# Divide tags by technology and target application?

Reviewing an edit I realized we have some duplicated tags or at least somehow redundant.

We have , and .

Some numbers:

Should we remove remove in favor of and ?
Or should we retag those 7 questions with both tags in favor of ?

Related discussion: Let’s standardise some tags

As stated in the comments of the related discussion I think that the usage of these tags should differentiate between technology and target of the technology. Here describes a technology and describes the target of a technology so it would be possible to have other technology targeting the same single cell such as metabolomics or methylation assays, or...

I would actually be in favor of removing . As you pointed out, by itself, isn't telling us much. It isn't enough to define a subject, it only tells us what a question is about when combined with another tag. This seems to me to fit the definition of a meta tag, a tag that can't stand alone and only qualifies other tags.

As a general rule, each tag should be able to stand alone. If it only makes sense when combined with another tag, then it isn't helpful.

So, I would suggest we completely remove the and instead use . I would also suggest creating and making a synonym of it. I think it is best to have explicit tags where possible. Having this synonym would mean that when someone tags with , the question would be tagged with instead, but you could still search for and find the relevant questions.

Then, if and when we start getting questions about other single-cell targeting technologies, we can create tags for them.

• I would argue that single-cell as pointed by Devon is used for questions about peculiarities and problems associated with that kind of analysis. See for example this question that used "scATAC-seq". – llrs Feb 23 '18 at 10:01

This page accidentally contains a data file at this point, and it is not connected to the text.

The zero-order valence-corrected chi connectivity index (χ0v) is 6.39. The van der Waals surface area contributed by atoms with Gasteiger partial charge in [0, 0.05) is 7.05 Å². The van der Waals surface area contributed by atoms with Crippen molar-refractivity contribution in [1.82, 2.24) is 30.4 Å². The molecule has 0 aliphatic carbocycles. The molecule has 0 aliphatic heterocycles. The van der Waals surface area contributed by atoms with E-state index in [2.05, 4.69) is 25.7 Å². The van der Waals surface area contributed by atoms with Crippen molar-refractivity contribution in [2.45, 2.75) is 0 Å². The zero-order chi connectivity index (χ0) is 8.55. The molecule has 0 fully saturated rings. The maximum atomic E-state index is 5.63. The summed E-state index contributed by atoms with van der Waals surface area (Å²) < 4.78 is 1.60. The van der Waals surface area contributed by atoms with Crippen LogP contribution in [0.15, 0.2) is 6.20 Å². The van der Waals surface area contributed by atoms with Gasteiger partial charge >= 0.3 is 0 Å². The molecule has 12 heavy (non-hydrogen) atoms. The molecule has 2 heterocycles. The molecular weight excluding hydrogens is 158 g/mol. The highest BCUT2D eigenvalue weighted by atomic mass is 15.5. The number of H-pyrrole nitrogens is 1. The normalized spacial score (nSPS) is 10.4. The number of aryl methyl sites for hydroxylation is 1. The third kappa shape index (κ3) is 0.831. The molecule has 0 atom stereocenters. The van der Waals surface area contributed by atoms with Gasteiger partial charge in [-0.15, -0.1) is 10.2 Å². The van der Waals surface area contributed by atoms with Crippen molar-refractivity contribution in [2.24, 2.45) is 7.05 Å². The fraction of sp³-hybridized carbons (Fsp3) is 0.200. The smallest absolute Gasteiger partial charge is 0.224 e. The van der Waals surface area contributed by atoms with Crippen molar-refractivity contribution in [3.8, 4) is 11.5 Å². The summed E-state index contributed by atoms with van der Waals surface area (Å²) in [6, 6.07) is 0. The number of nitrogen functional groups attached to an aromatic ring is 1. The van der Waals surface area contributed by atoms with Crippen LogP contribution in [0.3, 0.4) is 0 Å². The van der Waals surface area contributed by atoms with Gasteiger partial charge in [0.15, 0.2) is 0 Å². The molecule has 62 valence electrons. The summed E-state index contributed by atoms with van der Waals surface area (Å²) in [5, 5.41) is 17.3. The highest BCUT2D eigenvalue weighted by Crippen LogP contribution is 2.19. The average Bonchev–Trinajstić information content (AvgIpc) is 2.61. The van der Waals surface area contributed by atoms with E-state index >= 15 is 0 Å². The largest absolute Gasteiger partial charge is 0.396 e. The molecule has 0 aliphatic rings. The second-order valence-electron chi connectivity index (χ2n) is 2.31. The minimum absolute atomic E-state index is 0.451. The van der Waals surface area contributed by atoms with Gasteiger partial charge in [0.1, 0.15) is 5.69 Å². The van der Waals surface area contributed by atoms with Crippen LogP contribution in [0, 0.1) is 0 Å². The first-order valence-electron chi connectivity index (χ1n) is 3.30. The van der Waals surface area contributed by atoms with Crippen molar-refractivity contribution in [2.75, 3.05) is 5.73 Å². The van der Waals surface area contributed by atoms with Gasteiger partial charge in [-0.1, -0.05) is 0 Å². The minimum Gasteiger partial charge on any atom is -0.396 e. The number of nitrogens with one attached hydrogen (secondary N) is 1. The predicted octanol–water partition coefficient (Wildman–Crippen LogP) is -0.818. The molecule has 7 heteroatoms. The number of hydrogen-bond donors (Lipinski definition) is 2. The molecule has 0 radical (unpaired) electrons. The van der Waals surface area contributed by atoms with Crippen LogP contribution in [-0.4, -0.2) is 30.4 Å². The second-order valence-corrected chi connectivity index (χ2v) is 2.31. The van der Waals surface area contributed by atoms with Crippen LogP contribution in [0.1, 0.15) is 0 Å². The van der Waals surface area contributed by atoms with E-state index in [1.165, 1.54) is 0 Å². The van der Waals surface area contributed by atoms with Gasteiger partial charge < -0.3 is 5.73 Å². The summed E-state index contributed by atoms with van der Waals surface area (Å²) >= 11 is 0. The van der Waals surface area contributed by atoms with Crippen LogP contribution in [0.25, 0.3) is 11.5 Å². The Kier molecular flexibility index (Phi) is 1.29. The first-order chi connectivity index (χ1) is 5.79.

• @Llopis are there any issues that are specific to single cell experiments as opposed to this type of single cell experiments? Can someone be an expert in "single cell" in general? If the answer is no (I think it is no, but I don't really know much about this), then the tag isn't helpful. Think of tags as a way of directing experts to the questions they are interested in, as well as a general way of categorizing. If there really are problems shared by all single-cell approaches, then maybe the tag is useful, but if not, let's replace it with more specific ones. – terdon Feb 23 '18 at 10:06
• I don't know much about single cell experiments just what I learned here. But I see that they have a common problems, like the large sparsity, (batch effects ?), and mechanical problems that affect the analysis. – llrs Feb 23 '18 at 10:09
• @Llopis OK, if there really are similar enough that someone could be an expert in "single-cells", then the tag might make sense. – terdon Feb 23 '18 at 10:46
• Maybe we can wait a little to know what problems do people have before judging. I'm sure we'll get more question in those kind of analysis – llrs Feb 23 '18 at 11:26
• Why not change single-cell to single-cell-sequencing then? I suspect that other sc-seq methods are going to present a lot of the same issues that scrnaseq do – heathobrien Mar 2 '18 at 15:15

I would propose adding to the 7 & posts. scRNA-seq is a popular enough method in its own right with peculiarities that it warrants its own tag, in my opinion.